By Melissa Patrick
Kentucky Health News
Kentucky has added more than 250,000 people to its Medicaid rolls since the coronavirus pandemic came to the state in early March, bringing the percentage of Kentuckians on the federal-state health plan up to 36 percent.
“As of today, more than 1.6 million people have enrolled in Medicaid,” Health Secretary Eric Friedlander said at Gov. Andy Beshear’s Sept. 28 briefing. “This is about a little more than one in three Kentuckians.” The estimated population is 4.5 million.
Kentucky leads the nation in the rate of people gaining coverage through Medicaid during the pandemic, with a 17.2% increase in enrollment since February, according to a Families USA report.
This surge in enrollment has largely been attributed to unemployment caused by the pandemic.
Kentucky’s unemployment rate was 5.2% in March, but jumped to 16.6% in April after Beshear issued an executive order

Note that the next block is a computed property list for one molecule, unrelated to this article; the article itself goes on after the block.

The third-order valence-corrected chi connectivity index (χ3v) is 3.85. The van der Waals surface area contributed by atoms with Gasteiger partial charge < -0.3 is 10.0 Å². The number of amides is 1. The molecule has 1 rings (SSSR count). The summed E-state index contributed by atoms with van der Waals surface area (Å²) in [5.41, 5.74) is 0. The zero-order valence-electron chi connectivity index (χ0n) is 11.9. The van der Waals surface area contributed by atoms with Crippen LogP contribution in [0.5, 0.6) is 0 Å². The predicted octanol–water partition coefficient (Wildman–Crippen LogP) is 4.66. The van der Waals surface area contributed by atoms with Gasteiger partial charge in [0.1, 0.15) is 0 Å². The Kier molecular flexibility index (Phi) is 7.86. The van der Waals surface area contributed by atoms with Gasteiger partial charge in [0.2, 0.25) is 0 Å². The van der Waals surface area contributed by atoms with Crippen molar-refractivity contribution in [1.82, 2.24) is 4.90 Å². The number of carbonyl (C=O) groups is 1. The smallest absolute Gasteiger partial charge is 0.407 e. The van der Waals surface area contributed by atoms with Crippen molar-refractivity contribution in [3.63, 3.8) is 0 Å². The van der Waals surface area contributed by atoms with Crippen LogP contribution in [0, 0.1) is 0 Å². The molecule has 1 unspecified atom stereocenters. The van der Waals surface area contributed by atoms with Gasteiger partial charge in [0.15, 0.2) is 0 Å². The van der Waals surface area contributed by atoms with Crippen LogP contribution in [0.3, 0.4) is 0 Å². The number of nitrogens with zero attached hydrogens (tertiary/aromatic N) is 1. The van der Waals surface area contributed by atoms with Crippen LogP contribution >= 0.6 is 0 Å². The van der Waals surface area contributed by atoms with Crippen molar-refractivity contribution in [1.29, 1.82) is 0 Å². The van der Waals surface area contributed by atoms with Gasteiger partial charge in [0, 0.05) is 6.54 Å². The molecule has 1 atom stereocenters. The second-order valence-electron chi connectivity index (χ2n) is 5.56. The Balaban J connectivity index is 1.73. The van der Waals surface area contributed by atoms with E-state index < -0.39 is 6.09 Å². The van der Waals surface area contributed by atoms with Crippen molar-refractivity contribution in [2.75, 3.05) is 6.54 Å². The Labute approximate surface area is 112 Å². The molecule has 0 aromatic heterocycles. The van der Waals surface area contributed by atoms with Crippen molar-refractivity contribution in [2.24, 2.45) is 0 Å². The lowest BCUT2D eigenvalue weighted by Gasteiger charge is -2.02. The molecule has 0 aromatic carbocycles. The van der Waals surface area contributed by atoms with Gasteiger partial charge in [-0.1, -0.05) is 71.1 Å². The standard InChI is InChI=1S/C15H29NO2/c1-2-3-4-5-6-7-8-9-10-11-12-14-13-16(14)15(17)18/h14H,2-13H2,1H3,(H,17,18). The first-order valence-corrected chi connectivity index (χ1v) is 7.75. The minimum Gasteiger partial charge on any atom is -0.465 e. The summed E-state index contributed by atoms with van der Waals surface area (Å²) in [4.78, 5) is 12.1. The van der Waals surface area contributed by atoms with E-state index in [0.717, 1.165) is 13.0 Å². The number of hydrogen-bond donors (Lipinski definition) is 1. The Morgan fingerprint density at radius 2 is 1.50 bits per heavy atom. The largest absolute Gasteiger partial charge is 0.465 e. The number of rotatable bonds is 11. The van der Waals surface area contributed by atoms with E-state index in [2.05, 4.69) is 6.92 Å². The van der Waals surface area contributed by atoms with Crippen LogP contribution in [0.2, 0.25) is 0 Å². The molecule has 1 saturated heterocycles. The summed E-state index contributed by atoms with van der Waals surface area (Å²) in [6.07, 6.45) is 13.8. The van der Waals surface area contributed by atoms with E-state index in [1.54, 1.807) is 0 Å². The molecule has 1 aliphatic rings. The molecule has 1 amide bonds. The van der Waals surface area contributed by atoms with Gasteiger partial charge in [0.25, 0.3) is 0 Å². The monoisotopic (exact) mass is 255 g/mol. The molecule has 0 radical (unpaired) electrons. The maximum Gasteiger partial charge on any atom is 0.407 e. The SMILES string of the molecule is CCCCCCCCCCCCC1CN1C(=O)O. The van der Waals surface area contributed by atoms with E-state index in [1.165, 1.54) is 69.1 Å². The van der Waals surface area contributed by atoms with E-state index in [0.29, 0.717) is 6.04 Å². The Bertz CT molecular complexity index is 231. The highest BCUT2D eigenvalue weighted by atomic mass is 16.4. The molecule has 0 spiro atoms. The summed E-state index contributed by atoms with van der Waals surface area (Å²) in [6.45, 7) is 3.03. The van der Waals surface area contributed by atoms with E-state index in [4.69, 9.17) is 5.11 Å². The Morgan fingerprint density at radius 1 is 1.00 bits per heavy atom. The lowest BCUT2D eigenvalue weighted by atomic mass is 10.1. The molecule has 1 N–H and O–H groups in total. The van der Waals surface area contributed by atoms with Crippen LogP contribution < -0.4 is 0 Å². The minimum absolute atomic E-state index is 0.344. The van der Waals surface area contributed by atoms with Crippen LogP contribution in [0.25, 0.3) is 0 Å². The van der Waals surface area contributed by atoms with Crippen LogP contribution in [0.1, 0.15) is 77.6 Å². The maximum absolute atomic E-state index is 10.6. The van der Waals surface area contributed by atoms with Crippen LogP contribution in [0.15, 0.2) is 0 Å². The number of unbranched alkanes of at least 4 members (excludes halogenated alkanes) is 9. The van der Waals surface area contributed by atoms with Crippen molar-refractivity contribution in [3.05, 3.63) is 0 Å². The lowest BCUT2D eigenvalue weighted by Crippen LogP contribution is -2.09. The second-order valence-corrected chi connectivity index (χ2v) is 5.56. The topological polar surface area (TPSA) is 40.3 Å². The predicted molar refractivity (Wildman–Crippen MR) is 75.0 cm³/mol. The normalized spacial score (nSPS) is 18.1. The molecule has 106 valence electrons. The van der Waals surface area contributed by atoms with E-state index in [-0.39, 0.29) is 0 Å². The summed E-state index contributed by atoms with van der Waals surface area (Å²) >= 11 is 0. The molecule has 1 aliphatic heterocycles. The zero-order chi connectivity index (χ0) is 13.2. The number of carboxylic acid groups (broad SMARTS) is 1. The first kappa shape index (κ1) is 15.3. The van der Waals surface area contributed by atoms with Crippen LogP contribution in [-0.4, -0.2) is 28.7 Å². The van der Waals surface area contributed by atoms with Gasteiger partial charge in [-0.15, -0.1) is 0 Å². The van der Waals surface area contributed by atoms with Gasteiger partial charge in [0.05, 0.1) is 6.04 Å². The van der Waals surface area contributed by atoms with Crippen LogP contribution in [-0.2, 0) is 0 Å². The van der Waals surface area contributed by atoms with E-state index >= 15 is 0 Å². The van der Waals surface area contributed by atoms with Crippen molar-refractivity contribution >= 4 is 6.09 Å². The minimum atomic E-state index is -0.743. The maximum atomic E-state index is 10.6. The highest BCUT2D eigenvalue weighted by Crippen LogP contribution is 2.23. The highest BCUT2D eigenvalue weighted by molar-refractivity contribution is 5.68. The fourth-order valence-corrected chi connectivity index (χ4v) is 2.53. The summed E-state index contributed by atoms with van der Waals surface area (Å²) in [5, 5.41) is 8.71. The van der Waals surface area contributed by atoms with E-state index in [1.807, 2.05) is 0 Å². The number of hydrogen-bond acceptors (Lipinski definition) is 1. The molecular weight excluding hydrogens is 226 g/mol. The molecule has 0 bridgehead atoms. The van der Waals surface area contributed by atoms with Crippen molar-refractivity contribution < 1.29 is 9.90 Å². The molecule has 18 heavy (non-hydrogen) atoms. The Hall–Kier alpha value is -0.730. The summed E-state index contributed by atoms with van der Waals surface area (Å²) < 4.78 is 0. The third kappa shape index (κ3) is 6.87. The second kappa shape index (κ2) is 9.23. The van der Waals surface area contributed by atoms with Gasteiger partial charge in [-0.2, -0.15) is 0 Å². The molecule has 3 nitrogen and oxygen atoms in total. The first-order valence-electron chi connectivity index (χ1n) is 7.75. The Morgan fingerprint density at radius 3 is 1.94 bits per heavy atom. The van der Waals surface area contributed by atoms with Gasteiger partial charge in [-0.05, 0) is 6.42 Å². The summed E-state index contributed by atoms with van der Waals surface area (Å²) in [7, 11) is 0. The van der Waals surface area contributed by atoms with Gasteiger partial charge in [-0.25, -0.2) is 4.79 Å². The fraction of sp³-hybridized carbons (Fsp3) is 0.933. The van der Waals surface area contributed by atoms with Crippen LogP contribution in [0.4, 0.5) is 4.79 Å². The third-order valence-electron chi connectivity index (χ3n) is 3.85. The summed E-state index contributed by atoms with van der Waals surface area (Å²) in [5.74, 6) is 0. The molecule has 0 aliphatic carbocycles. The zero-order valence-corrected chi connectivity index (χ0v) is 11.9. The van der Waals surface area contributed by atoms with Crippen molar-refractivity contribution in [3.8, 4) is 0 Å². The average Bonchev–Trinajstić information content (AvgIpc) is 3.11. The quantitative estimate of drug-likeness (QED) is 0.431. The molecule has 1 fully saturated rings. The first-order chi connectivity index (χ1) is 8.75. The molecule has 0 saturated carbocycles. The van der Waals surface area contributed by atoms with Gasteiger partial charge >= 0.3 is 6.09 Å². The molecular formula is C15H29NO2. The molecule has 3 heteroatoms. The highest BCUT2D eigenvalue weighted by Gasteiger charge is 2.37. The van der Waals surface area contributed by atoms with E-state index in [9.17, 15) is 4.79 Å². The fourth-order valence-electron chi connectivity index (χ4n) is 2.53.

March 25 making non-life-sustaining businesses end in-person service. The jobless rate was 7.6% in August, according to
the U.S. Bureau of Labor Statistics.
The state has made it easier for people to sign up for Medicaid, and taken a wide range of actions to encourage people to do, including actively reaching out to those seeking unemployment insurance to see what other benefits they might need, Friedlander noted.
“We are actually the only state . . . that I know of that has proactively reached out to those folks who have had to get unemployment benefits,” he said.
That said, without extra federal relief still being debated in Congress, there is great concern that Kentucky’s budget will face serious shortfalls, which could result in cuts to Medicaid, which costs $12 billion a year, about three-fourths of it federal funds. Dustin Pugel, senior policy analyst for the Kentucky Center for Economic Policy
, expressed this concern in a Sept. 15 Center report.
“As the pandemic rages on and more temporary layoffs in the recession become permanent, we must protect Kentuckians’ ability to get the medical care they need without going broke,” Pugel wrote. “If Congress leaves states with inadequate Medicaid support that ends too soon, they are putting families and economies at risk. Adjourning this month without passing a strong aid package is not an option.”